Please tell us more about where you are currently working at and what you are doing.
I am currently working as a graduate trainee in the Human Resources Division of UBS AG, a Swiss multinational bank. The graduate trainee program is a rotation-based one, which means that we get to experience different roles within the division we join. Right now I am attached to the Payroll team, and I am handling the payroll of four emerging markets in which our bank operates. My next rotation will be in the Advisory team.
What made you choose to do a degree in Social Sciences and why choose to do it in SMU?
I have always been interested in history, sociology, politics and philosophy. I get a personal high when I engage in such conversations with my friends. I guess it was only natural for me to join the School of Social Sciences.
My sister had studied Economics and Information Systems in SMU. She had loved her four years here and so she strongly recommended SMU. The small classroom size, focus on class discussions, the independent expression of ideas, and the exciting student life greatly resonated with who I am as a person, and that’s why I chose to come here. Looking back at my four years, I would not have had it any other way.
How has the SOSS experience been for you, and how do you think it has benefitted you?
I don’t think I’ll ever find the right words to describe my four years in SOSS. They were nothing short of amazing, invigorating and exciting. I was exposed to a wide variety of ideas, theories and paradigms that I would probably never have come across, had I not joined this school. The SOSS journey expands your thinking and reasoning in more ways than you can imagine. The stimulating classroom discussions expose you to multiple opinions, and hence, make you more critical, engaged and cautious. The world we are living in today requires us to have a better and more holistic understanding of our surroundings. And I am glad that the SOSS experience in SMU gives us just that.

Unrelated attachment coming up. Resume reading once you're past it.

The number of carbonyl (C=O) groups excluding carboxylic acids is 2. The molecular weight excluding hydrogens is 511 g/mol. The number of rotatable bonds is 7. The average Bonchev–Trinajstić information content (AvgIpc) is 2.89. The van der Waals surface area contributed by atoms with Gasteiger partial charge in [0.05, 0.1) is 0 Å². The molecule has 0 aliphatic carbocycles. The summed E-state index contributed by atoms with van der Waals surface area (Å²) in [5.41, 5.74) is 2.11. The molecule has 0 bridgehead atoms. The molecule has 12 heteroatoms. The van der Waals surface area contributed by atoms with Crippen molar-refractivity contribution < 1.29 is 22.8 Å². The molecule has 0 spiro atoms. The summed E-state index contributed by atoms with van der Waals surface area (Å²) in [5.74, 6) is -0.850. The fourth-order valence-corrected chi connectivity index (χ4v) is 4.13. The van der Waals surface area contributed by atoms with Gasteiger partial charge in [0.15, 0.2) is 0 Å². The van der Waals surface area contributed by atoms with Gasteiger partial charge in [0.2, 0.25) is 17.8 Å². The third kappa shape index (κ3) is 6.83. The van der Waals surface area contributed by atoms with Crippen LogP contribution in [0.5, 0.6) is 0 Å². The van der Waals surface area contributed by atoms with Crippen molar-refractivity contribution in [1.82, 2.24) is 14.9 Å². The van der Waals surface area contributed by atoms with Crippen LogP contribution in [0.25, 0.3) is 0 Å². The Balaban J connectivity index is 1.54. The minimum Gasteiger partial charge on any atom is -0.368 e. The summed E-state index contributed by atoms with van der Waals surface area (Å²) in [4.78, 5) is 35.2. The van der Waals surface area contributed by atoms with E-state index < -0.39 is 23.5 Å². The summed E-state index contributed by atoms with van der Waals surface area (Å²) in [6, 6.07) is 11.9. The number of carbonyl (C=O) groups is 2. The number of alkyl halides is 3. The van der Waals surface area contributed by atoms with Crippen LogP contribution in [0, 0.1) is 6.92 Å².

I really miss the conversations I had with a lot of my professors and classmates. That’s why I have started a ‘Thinker’s Circle’ with some of my friends. We meet once every month to discuss social, political and economic issues from a moral standpoint. You can take me out of SOSS, but you can’t take SOSS out of me.
Do you have any advice for your juniors that are currently in SOSS or for those who are planning to join the SOSS family?
Everyone who is still in SOSS – consider this an opportunity of privilege. When you’re on the threshold of graduation ready to face the world outside, you will look back and thank yourself for the past four years. Engage in a lot of conversations. There is nothing more intellectually and spiritually erotic than good conversation.
Don’t view this as merely an academic journey. The papers will be turned in, the exams will be written and the grades will be secured. What will remain are the memories, the conversations, and obviously the relationships with your professors and friends.
Those planning to join the school – You’re on the right path. Don’t hesitate. Take the plunge in life.
Last updated on 15 Dec 2015 .